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Empowering Change: Fostering Gender Diversity In Tech

Embarking on an innovation-fueled journey, the tech world stands at a crossroads: smashing barriers for diversity and gender equality isn’t just crucial, it’s the rocket fuel that is propelling us toward progress. While men have long held the spotlight, a dazzling surge reveals women claiming their stake in tech’s boundless domain.

“In recent times, the tech industry is proving to be an enabler for greater gender equality,” says Bronwen Rohland, Retail and CPG Consulting Head at Tata Consultancy Services (TCS) South Africa. “The sector is making strides to bridge the gender gap parity, create more inclusive opportunities and invest in support for women already building a career in technology.”

As one of the largest employers of women globally, TCS strives to provide an equitable workplace for all. Today, 35.7% of its workforce is made up by women, who each play an integral role in the ongoing success of the business.

“We recognise the significance of diverse perspectives in driving innovation,” reveals Rohland. “Thus, empowerment is not just a buzzword – it’s a commitment to workplace policies, zero tolerance for discrimination, and an inclusive culture, that combined form a nurturing ecosystem for women in tech to grow and reach leadership positions.”

Breaking the glass ceiling

In the pursuit of inclusivity and diversity, TCS’s initiatives, such as the inclusive leadership development programme Leadership and Diversity (LeaD), provide access for women on a global scale. By offering personalised career mobility and opportunities across the world, the company looks to empower women to break through barriers and make their mark as industry leaders.

“There’s a lot of potential for growth and development for women in tech,” says Malefo Maunatlala, System Engineer Assistant at TCS South Africa. “At TCS, there are various programmes that celebrate the achievements of women and offer networking, mentoring, and professional development. There’s also great focus on encouraging girls and young women to pursue career in STEM fields.”

As TCS expands its technological capabilities, women form an integral part of ensuring these fields are successful, sustainable, and most importantly, impactful. The company holds the belief women are poised for excellence in emerging domains such as quantum computing, robotics, 5G and more.

“Women bring a unique perspective and set of skills to the tech industry,” adds Maunatlala. “We are well positioned to thrive in AI, thanks to our innate pattern recognition and problem-solving ability. We are often detail-oriented and analytical, making us perfect for careers in cybersecurity. While data science occupations rely on people with good math and statistics skills, women have that too.”

TCS’s initiatives such as Women@Work and SHEroes also provide platforms for mentorship and support, enabling women to not only navigate their career journeys with confidence, but to think innovatively, adapt to change, and create solutions that customer exceeds expectations. While initiatives like Rebegin offer experienced female professionals the chance to reignite their tech careers after taking a break, reinstating that it’s never too late to chase one’s dreams.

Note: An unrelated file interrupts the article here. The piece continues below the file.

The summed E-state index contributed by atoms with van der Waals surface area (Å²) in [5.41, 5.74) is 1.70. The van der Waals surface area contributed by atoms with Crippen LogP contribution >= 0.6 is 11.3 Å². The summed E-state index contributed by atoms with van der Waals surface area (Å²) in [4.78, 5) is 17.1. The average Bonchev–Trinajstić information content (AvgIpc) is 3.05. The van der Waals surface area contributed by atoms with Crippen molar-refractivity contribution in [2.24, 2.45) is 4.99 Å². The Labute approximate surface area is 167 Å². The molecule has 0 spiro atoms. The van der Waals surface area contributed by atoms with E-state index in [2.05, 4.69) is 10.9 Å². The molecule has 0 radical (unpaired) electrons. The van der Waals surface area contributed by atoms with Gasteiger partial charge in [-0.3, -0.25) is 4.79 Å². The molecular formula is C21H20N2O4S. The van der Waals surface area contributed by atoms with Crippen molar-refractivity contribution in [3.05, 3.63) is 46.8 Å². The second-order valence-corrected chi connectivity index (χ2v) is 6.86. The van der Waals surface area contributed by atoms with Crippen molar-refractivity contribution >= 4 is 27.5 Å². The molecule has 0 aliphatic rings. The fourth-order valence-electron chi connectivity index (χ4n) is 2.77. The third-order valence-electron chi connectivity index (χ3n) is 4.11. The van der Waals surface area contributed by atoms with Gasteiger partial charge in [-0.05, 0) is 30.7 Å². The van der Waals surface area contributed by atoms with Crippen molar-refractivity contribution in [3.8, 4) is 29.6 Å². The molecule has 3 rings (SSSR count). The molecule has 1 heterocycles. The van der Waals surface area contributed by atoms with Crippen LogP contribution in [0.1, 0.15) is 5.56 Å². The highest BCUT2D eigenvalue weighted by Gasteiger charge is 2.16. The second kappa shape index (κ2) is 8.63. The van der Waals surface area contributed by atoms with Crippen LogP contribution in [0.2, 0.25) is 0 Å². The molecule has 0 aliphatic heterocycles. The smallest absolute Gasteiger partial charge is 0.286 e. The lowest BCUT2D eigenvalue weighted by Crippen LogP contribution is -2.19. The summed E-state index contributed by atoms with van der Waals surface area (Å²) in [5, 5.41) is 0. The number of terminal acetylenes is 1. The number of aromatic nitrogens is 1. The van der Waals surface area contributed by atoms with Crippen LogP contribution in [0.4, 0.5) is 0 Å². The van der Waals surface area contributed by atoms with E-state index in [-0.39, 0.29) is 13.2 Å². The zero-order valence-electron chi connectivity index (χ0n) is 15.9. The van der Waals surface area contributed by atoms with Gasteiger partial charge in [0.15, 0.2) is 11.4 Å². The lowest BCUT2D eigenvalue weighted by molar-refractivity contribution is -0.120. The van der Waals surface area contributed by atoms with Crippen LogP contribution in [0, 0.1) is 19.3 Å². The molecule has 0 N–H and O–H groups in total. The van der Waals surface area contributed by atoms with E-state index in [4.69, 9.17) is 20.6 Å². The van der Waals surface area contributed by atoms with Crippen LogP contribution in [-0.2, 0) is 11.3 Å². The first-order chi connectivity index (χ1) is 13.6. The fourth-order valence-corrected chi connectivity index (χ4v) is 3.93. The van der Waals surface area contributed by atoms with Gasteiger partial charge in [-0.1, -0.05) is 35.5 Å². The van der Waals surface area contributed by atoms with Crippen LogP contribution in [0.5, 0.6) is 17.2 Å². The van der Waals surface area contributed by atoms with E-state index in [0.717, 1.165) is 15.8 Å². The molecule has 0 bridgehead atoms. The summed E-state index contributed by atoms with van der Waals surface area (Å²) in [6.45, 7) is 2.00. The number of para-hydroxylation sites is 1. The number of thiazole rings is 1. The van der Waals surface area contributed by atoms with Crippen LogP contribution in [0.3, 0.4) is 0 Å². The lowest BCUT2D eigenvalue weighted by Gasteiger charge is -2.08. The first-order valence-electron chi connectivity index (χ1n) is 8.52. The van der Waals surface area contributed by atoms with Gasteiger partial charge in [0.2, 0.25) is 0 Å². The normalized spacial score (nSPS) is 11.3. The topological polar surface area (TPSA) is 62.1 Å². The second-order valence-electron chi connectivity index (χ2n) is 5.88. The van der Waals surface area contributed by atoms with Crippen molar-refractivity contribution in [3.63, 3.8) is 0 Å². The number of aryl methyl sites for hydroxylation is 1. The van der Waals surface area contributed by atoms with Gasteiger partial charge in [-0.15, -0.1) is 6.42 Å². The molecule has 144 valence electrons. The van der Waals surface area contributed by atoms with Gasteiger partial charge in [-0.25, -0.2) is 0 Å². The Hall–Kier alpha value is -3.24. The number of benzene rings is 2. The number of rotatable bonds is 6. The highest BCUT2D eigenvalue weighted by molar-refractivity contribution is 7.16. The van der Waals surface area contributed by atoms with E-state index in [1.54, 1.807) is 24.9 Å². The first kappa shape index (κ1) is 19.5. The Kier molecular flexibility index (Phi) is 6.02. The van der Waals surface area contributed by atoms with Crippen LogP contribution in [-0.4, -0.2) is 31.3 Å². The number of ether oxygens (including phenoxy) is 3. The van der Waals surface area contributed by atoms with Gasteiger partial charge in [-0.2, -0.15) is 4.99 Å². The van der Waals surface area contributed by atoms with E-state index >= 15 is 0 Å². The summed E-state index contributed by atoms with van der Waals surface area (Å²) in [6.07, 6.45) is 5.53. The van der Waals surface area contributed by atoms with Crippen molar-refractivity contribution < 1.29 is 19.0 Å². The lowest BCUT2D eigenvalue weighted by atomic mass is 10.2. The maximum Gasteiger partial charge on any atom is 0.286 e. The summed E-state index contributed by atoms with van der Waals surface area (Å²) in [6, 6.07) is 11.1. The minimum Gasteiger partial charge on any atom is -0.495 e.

“I have found that there are great support systems within TCS,” Amanda Beukes, Executive Assistant to Country Head at TCS South Africa. “There are also the phenomenal women who are always willing to participate in initiatives, volunteer their time, and share knowledge on how I can make the most of my skills and strengths.”

Women can have it all

While fostering a culture of mentorship, within TCS’s ecosystem women are also supported with a flexible working policy that allows them to balance their work and personal commitments.

For many, having to choose between work and personal life is not easy. A good organisation understands this and supports it by making sure both aspects flourish. What’s more, supporting work life balance is a way of ensuring women are included in the work force.

“Compassion in the workplace also goes a long way for women,” adds Amanda Beukes. “TCS is considerate to working moms through a programme that helps with the cost of childcare. This is another one of the ways we’re ushering in a new era of gender equality.”

TCS believes that the contributions of women are indispensable. But there’s still a long way to go for the glass ceiling to be distant memory. More work needs to be done by the global tech industry to foster an inclusive and equitable sector where women not only participate but thrive.

“Women have the potential and the abilities to do great things,” says Rochelle Blaauw, Skills Development and Localisation Lead at TCS South Africa. “As the industry advances, now is the time for women to prove that when given the chance, they can be the impact.”

For women who are considering a career in the tech sector, now is a good time to enter the market. Organisations across the world, like TCS, are actively working to foster diversity and gender equality.

“TCS remains steadfast in its commitment to balancing the scales for women in tech,” adds Blaauw. “It’s up to us to find what innovations we’re passionate about and open the doors to a more accessible workplace for women.”